In the book, Of Whom The World Was Not Worthy, by Marie Chapian , an evangelist named Jakob Kovac regularly travels miles on foot to meet with a man named Cimmerman who seems to have little interest in God. In fact, this man points out the terrible atrocities committed by individuals in the name of God. The evangelist did not argue with him. Instead he presents him with this scenario. What if someone stole Cimmerman's coat, pretended he was Cimmerman and committed criminal acts? Was he, the real Cimmerman, guilty?
Of course not! The criminal was someone else, not him!
But, what if there were witnesses who came before the judge and said, "But it was Cimmerman. We recognized his coat."
The man fell silent as he realized that just because someone "looks" or "sounds" like the real thing, doesn't mean they are. He decided to watch this Jakob Kovac and see if his actions lined up with the actions of the Christ whom he preached. The day came when Cimmerman told the evangelist that he wore the coat of Christ well and a new Christian was born.
Colossians 3:17 says:
And whatever you do or say, do it as a representative of the Lord Jesus Christ, giving thanks through him to God the Father.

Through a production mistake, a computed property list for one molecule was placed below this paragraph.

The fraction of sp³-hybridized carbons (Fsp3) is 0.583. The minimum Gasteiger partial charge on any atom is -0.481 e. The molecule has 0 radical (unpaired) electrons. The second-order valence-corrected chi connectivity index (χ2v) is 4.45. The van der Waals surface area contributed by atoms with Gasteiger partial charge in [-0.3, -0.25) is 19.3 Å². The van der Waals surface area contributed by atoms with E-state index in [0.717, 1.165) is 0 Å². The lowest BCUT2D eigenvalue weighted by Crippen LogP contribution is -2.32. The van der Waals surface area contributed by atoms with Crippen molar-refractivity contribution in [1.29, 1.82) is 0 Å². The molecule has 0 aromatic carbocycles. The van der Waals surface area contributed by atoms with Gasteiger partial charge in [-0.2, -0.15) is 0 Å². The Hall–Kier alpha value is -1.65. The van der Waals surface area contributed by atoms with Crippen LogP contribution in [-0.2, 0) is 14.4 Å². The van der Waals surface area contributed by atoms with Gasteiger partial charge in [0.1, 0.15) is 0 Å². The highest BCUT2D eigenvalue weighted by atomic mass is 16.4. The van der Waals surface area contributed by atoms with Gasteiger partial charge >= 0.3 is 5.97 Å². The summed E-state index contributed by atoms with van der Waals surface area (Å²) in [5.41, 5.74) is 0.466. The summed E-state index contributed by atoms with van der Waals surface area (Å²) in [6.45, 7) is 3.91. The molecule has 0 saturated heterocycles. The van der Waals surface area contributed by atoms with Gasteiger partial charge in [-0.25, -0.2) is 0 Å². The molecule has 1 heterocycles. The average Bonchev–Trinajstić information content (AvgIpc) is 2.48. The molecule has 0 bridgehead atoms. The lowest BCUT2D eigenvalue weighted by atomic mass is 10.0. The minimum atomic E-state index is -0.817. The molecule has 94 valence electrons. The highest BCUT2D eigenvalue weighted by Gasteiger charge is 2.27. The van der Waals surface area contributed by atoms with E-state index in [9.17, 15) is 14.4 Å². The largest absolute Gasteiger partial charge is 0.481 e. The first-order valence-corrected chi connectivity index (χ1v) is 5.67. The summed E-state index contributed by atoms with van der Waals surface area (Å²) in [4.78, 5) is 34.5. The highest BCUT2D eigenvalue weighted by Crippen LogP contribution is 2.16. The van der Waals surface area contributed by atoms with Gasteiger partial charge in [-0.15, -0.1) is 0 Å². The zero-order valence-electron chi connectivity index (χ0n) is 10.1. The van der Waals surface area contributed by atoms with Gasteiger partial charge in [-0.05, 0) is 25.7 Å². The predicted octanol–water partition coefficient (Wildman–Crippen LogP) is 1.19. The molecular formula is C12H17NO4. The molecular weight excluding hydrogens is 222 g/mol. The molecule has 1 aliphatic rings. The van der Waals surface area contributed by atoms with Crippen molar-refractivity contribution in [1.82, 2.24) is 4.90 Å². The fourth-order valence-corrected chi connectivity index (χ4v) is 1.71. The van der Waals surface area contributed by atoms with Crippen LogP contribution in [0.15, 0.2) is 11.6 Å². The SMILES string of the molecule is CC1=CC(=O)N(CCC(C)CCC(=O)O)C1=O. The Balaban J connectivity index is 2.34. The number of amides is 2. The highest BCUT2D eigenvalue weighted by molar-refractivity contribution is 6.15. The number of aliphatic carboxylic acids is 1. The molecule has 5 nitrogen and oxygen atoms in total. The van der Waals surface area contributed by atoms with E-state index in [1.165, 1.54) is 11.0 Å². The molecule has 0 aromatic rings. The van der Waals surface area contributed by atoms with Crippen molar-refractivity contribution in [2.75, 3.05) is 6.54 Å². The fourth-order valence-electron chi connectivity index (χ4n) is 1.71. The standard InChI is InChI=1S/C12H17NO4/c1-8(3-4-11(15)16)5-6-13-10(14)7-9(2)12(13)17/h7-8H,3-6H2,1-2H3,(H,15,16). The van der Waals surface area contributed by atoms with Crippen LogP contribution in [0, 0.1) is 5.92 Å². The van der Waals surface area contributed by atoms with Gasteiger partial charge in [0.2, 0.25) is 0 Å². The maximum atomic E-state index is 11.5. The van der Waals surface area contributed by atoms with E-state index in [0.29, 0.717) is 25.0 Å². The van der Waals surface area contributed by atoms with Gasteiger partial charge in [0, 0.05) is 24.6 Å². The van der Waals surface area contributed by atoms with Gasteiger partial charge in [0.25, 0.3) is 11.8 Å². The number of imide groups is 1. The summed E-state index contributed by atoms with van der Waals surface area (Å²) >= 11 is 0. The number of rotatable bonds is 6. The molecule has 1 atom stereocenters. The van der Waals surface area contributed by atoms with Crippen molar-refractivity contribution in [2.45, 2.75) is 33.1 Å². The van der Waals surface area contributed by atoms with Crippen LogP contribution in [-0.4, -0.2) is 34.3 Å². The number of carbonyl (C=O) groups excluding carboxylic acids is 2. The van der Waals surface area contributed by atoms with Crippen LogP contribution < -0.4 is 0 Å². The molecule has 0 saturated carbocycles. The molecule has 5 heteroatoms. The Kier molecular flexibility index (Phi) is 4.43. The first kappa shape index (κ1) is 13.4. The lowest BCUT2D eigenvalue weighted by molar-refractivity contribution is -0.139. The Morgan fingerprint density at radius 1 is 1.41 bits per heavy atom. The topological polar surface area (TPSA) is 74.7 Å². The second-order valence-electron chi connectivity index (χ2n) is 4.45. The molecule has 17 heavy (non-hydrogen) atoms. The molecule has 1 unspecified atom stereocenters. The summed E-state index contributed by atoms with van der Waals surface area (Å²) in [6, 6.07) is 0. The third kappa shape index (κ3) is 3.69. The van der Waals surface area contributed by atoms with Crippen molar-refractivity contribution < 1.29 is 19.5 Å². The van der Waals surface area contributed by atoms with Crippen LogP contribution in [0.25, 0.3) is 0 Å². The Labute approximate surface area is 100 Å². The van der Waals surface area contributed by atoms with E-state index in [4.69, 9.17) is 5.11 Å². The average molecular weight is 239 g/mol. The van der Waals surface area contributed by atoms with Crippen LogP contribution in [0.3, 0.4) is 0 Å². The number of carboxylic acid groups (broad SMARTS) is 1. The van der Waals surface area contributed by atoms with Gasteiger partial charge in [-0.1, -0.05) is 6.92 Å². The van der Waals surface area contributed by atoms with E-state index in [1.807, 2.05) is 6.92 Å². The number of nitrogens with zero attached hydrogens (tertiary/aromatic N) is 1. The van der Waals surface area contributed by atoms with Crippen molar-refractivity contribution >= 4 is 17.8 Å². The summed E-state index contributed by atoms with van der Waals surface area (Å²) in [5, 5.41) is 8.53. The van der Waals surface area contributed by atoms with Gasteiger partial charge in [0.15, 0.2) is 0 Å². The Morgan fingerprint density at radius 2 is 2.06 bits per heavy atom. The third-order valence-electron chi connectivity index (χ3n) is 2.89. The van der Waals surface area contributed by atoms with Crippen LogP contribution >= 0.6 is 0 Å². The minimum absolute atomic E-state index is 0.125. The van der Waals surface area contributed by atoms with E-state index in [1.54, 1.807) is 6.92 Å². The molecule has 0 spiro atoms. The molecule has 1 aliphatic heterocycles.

These are very sobering words. Are we, or better yet, am I doing this? If we as Christians would consciously seek to do this, if our thoughts, words and actions correctly represent the Lord Jesus Christ, how would that impact our world?
Would everyone react as Cimmerman did? Perhaps not but they would have had the opportunity to have at least seen a true representation of Christ rather than a false image.
After writing those words, I found myself recalling a painful incident that occurred almost 25 years ago. A person who had visited our church several times and sat in a Sunday school class I had taught, witnessed me publicly losing my temper. All I could do was admit I was wrong and apologize but needless to say, I never saw her again and to this very day, I cringe at the memory.
It would be easy to justify my actions and say I am not perfect but no, we must not excuse wrong behavior, particularly our own. I was wrong and I brought shame to the name of Jesus Christ. I could only repent, seek forgiveness, ask God to fix my mistake and try to learn my lesson. I'd like to say I never had to learn that lesson again but all I can say is that with time, I am learning it better.
May we learn to live as true representatives of Jesus Christ.
Scripture quotation taken from the Holy Bible, New Living Translation copyright 1996, 2004, 2007 by Tyndale House Foundation. Used by permission of Tyndale House Publishers, Inc., Carol Stream, Illinois, 60188. All rights reserved.